On September 3rd, Republican Presidential frontrunner Donald Trump pledged not run for a third party if he does not get the Republican nomination. Trump has suggested running as an independent if he does not win the Republican nomination, which some believe will spoil the Republican’s chance at the White House. Trump was the only one of the ten Republicans at the Fox News debate in early August to not rule out a possible third party bid. Signing the pledge may, however, damage his appeal of being outside partisan politics.
The pledge asks candidates to “endorse the 2016 Republican presidential nominee regardless of who it is,” and that the signer “will not seek to run as an independent or write-in candidate, nor . . . accept the nomination for president of any other party.”
The thought of Trump pursuing a third party bid revives a name in American politics: Ross Perot. In 1992, Ross Perot ran as an Independent candidate, but had a conservative platform that appealed to Republican voters. It is believed that Perot’s run for president split the Republican vote between him and President George H. W. Bush, thus giving the election and presidency to Democrat Bill Clinton. Although Perot didn’t win any states, he did get 18.9% of the national vote; however, Bush was already in hot water before the election started. Some may deny that Perot’s influence changed the election, but Trump’s third party bid may have been more significant.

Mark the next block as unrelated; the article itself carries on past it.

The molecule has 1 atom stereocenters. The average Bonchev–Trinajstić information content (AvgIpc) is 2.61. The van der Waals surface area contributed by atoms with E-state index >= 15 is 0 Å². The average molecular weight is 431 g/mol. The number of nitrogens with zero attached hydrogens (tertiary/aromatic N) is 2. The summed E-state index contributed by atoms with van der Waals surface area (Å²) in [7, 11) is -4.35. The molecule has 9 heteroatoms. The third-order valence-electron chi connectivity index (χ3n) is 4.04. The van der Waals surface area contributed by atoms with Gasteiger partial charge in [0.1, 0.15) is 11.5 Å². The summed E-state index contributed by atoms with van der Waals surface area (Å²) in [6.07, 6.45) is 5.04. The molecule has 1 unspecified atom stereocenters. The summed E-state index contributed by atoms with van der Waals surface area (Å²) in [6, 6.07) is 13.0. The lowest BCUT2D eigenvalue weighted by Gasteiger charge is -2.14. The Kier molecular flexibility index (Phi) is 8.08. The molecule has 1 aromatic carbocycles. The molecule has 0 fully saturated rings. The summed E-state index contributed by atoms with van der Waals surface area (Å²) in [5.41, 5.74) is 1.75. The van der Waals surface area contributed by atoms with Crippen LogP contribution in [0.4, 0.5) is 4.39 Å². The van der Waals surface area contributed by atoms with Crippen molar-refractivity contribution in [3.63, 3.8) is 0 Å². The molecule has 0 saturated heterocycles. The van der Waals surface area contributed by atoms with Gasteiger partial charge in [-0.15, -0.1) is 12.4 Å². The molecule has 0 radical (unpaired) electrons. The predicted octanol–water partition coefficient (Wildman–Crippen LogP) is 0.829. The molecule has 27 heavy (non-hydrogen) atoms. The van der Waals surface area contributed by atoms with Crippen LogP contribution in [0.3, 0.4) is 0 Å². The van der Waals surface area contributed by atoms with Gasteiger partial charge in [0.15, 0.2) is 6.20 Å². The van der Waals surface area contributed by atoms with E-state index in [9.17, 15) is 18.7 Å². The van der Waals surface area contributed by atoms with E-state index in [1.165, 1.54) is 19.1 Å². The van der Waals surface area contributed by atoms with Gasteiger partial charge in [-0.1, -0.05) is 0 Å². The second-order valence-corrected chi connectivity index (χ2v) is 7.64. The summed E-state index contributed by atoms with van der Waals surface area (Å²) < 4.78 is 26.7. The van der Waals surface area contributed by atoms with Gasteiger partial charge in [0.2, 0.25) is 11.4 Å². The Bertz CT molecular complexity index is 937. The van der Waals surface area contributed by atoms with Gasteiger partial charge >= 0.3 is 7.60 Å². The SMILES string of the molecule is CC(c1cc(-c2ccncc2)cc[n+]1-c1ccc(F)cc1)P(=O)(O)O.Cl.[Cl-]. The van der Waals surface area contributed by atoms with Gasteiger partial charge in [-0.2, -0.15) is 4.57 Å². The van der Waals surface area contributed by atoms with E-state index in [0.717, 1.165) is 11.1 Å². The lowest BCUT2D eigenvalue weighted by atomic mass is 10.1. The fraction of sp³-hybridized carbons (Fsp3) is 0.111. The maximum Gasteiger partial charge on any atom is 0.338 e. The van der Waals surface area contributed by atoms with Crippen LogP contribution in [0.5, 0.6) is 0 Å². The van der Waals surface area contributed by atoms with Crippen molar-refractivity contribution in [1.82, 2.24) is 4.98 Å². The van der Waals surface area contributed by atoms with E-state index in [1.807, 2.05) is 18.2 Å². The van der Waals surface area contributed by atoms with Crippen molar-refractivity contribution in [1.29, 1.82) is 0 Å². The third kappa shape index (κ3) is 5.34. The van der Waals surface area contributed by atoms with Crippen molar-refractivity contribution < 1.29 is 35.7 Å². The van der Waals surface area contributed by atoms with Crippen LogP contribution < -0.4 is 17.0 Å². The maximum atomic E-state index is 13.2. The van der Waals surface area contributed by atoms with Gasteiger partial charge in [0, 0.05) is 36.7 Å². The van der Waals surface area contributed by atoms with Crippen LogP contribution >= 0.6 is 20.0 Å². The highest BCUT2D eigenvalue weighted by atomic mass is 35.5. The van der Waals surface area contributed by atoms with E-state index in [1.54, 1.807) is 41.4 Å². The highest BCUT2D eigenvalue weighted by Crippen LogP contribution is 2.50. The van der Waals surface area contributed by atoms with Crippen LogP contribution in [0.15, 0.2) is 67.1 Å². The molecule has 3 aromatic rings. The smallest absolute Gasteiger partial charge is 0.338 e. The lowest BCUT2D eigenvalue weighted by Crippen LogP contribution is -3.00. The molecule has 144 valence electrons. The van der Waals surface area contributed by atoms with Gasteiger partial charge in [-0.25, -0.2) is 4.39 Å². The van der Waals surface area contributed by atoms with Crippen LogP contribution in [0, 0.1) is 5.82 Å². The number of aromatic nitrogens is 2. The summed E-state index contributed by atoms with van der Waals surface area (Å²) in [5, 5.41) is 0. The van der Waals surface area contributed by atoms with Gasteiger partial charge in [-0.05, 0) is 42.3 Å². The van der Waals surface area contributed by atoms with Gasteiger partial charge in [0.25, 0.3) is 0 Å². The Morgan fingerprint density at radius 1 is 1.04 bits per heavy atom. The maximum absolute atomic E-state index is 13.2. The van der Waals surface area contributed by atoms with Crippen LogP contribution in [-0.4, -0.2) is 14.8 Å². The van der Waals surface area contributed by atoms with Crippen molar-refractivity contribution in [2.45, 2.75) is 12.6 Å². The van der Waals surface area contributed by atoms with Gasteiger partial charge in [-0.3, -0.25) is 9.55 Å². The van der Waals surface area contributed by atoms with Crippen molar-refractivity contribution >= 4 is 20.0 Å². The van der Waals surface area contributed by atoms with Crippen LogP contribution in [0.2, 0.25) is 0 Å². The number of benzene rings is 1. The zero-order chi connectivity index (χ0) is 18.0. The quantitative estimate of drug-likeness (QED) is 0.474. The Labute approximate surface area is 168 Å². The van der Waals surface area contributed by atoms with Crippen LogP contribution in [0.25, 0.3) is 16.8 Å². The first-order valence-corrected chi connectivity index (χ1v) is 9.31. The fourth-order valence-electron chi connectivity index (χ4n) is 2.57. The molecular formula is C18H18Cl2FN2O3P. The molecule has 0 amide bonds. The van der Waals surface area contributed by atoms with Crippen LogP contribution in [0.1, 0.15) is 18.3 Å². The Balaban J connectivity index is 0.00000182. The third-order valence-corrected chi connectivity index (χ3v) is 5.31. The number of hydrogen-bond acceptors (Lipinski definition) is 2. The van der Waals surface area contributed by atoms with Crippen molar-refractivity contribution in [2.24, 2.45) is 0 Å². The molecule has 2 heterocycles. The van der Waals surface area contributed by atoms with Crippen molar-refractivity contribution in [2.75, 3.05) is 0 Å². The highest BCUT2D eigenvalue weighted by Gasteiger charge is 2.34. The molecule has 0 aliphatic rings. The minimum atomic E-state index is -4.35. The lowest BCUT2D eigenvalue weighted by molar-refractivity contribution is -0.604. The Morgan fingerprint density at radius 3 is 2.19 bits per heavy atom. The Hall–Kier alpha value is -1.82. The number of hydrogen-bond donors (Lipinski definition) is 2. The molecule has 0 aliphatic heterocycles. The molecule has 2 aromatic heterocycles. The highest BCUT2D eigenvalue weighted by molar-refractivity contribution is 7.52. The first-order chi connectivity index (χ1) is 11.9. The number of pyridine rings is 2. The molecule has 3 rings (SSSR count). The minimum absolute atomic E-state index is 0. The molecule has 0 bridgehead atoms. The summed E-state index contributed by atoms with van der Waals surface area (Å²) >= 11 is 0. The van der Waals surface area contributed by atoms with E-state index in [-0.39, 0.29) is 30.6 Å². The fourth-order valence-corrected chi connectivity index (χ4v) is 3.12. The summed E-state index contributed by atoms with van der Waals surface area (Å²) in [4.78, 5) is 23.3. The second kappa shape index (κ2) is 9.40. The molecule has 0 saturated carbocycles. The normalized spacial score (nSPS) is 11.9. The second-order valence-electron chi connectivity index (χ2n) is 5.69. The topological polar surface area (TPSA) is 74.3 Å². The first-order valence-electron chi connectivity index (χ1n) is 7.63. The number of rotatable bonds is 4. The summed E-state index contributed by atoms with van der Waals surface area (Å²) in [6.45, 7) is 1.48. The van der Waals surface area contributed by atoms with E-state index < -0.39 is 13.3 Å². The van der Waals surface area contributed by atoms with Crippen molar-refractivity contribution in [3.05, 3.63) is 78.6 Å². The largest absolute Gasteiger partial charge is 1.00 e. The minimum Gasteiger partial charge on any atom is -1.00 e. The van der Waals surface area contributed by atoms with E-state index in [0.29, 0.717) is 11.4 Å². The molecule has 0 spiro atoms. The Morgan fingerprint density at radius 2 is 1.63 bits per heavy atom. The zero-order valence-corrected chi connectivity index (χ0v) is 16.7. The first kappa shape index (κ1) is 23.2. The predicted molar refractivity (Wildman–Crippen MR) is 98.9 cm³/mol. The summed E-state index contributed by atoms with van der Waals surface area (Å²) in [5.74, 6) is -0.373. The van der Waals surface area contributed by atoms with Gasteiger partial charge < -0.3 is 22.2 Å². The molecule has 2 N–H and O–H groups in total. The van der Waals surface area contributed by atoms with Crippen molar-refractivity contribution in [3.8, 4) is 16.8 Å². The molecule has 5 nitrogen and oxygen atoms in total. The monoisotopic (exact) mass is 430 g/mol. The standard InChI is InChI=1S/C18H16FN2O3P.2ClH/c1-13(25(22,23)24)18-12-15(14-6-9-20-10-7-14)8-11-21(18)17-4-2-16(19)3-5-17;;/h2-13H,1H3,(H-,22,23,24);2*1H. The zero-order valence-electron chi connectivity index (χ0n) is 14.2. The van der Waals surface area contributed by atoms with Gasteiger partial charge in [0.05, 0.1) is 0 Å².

It should also be stressed that the American election isn’t until November of 2016, over a year away. America’s nauseatingly long campaign could mean Trump losing momentum, losing the nomination, and being forgotten before the ballots are even printed; however, if Trump continues to alter the Republican image with his blunt language, the Republican Party may regret ever writing the pledge.